Our alumni’s generosity underwrites the College of Law’s success. For many alumni, a tradition of lifelong giving is often tied to personal stories and fond memories of their alma mater. And what better time to reflect on their College of Law days than on the occasion of a class anniversary!
Here, alums celebrating years ending in one share their philanthropic journeys. Tell us yours by emailing us at SULaw@syr.edu.
Larry Stein is Senior Vice President, Assistant General Counsel, and Business Unit General Counsel for General Re Corporation and its various subsidiaries. He specializes in securities law; transactions and regulation; commercial real estate; commercial litigation; reinsurance and insurance; corporate governance, structure, and regulation; and international regulation and transactions.
What inspired you to study law?
Watching my father help others. I was struck by how he made a difference in people’s lives with difficult problems. I used to go to his office and saw how his practice and life were very social and there seemed to be comradery among the attorneys and the larger community where they practiced.
What law school memories stand out?
Hanging out in the old law student lounge with classmates, and, when thinking back to classes, Professor Sam Fetters’ quips at students who asked silly questions—I laugh just thinking of moments like that.
My time as president of the Student Senate and dealing with controversies or trying to make law school better with improvements or social events such as The Libel Show, Barristers Ball, and Halloween Party also stand out. Many other great memories include places I love in Syracuse, such as Pastabilities, Dinosaur Bar-B-Que, Skaneateles Lake, and Doug’s Fish Fry.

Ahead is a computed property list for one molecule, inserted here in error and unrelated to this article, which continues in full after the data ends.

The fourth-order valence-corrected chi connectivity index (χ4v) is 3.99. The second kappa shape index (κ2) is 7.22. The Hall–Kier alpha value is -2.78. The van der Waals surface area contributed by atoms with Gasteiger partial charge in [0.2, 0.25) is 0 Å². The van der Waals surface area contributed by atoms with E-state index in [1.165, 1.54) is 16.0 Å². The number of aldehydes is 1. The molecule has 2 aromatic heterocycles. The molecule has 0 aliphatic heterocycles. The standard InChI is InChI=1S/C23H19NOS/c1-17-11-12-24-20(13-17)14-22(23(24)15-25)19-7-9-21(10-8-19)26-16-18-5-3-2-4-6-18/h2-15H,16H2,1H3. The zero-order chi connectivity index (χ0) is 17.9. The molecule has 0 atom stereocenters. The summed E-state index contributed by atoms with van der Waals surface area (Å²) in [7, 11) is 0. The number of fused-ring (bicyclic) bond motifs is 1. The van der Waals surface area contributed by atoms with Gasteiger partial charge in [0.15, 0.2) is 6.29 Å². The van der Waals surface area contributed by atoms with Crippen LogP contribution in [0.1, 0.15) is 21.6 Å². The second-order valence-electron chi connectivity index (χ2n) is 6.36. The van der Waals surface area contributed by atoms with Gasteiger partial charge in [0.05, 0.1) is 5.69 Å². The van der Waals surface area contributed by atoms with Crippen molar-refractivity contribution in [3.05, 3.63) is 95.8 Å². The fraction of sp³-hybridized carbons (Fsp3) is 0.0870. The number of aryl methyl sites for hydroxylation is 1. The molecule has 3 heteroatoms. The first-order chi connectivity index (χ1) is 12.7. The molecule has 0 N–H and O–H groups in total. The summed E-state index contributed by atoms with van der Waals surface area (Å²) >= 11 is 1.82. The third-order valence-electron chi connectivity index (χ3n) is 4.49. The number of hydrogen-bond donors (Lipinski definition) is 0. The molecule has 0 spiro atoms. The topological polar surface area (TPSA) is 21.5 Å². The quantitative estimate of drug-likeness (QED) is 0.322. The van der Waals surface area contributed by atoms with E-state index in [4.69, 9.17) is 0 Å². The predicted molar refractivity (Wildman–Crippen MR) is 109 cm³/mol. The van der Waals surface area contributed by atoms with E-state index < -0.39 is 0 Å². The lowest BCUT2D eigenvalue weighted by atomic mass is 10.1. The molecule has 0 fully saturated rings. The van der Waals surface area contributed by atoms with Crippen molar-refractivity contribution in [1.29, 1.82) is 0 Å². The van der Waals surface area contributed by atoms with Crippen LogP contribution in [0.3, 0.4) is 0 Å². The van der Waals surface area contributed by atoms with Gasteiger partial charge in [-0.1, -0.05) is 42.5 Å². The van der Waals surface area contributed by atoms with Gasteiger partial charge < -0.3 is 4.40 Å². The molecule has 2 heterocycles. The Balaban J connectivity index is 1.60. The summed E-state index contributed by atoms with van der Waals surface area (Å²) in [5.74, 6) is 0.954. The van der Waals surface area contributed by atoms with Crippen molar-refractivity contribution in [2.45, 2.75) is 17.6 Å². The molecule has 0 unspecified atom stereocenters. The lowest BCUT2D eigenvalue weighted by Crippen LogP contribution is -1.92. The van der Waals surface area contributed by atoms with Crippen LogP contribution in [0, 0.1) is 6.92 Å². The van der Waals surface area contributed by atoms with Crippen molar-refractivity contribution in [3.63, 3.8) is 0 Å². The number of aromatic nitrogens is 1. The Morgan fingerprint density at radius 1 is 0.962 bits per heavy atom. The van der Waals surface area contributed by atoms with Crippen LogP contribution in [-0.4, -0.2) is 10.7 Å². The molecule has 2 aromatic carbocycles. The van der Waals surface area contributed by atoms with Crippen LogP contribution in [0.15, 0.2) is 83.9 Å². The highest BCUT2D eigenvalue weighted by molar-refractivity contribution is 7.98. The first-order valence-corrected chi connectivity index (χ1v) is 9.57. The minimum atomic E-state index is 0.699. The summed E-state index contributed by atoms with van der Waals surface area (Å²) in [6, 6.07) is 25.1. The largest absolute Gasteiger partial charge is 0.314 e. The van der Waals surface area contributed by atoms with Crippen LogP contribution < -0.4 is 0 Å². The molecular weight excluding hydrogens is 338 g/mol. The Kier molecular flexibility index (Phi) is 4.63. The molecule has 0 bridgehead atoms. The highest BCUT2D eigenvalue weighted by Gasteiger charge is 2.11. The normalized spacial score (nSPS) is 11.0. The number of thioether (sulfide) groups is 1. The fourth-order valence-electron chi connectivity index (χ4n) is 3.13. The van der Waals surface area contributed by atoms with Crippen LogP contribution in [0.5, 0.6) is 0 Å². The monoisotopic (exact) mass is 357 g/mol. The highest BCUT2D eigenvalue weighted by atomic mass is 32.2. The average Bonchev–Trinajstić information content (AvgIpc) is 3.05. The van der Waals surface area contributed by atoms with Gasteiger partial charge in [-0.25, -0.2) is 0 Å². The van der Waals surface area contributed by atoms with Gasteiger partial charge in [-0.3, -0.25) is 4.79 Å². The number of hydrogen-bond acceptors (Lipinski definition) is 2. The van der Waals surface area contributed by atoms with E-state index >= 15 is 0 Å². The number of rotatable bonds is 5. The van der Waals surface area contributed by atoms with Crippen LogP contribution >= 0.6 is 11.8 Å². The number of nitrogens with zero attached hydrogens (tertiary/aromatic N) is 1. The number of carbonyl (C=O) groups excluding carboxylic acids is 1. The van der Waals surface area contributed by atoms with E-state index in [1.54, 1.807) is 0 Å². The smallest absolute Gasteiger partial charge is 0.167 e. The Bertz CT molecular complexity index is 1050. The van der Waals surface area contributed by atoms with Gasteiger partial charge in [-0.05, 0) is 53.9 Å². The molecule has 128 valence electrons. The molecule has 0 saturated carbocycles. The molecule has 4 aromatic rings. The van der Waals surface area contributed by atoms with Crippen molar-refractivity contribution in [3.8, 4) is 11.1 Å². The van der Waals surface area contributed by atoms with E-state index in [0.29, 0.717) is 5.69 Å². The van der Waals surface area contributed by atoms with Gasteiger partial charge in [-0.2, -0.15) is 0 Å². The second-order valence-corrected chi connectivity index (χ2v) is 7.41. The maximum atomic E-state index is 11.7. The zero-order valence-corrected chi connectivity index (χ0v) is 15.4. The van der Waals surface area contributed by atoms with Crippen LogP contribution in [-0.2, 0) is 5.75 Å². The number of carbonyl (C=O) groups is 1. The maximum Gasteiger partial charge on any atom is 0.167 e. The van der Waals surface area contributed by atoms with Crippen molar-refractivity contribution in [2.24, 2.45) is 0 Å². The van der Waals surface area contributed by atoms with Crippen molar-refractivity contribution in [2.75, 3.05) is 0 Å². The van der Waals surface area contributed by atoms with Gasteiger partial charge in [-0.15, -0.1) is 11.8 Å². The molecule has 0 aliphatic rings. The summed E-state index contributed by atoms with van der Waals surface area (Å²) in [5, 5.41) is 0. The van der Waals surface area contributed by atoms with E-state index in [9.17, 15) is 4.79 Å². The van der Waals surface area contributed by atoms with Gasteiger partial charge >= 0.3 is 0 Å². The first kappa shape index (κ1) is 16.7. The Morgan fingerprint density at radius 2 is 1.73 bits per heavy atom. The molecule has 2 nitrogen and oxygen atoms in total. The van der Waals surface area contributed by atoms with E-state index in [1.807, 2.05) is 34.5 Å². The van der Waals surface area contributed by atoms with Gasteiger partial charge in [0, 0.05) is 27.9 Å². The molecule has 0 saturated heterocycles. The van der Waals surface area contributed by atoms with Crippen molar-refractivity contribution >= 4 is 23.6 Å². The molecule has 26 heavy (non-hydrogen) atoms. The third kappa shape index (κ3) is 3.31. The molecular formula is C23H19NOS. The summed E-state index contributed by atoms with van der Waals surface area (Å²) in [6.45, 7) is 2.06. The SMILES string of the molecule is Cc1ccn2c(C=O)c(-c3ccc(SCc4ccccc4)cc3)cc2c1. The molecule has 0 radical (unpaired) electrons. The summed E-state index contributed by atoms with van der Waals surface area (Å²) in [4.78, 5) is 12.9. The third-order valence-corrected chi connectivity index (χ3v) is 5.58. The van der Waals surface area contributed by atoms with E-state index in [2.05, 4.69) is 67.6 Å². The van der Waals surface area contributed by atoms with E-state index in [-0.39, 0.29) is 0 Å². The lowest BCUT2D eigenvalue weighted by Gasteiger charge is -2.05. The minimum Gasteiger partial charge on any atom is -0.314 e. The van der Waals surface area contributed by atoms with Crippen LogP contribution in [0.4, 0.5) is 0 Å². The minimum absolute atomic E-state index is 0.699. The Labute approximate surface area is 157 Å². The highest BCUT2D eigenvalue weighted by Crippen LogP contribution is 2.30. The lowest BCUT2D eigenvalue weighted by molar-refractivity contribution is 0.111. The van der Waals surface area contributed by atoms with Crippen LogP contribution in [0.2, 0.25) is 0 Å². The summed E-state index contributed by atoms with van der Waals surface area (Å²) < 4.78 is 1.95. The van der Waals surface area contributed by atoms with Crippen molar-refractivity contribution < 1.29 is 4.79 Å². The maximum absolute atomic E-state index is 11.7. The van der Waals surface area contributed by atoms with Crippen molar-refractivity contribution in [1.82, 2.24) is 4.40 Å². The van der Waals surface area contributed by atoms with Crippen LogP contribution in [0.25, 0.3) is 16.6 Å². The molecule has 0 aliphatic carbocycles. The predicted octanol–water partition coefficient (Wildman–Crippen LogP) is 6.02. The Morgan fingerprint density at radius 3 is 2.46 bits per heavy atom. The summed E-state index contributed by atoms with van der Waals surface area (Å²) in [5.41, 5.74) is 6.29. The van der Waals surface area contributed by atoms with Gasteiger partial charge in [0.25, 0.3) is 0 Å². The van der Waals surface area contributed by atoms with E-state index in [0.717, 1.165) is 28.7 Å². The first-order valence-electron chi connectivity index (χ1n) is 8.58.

Most of all, meeting my wife, Donna (Kenney) Stein L’92, there and the great times we and our classmates had top them all.
Did a particular law professor have a lasting impact?
Again, Professor Fetters and, also, professors Rod Surratt, William Wiecek, Christian Day, Thomas Maroney L’63, Travis H.D. Lewin, Samuel Donnelly, and William C. Banks for their impact and lasting (often humorous) memories. What stands out most is their approach to teaching and supporting students.
I also loved the extent to which students became friendly with professors outside the classroom at social events, dinners, or the occasional card games held at students’ houses.
When and why did you start to give back to Syracuse Law?
It started while I was still a student. Back then, I wanted to help make the law school experience better for everyone. I volunteered or served in many capacities and enjoyed being part of student organizations.
When Donna and I started our legal careers and could do more, we gave back for many reasons, not the least of which is the great education we received along with the opportunities that followed. My public grade school education, my undergraduate degree, and my legal education built for me a strong foundation for success, and I want these institutions to thrive and provide the same for others.
Of course, Donna and I also met at law school and had an amazing time in Syracuse. We love the College of Law, Syracuse University, Syracuse, and the surrounding areas and happily support them. Over the years, we have returned to visit often and brought our children as well.
Do you have a message to recent graduates about giving back?
Stay involved and support those who have supported you and contributed to your success. I think it is important for students to keep in mind that no matter how they feel while in school, they don’t know where they will be in five, 10, 20, or 30 years.
If you want to make a difference and help others, you don’t need to be wealthy or have a special career; you can make it part of your life now. Supporting institutions, charities, and people can begin at any time. It is being part of the community and supporting the community that has meaning.
Perhaps over time what you do and how you give will change, but the help you provide today and the feeling you get from giving will always be worth it.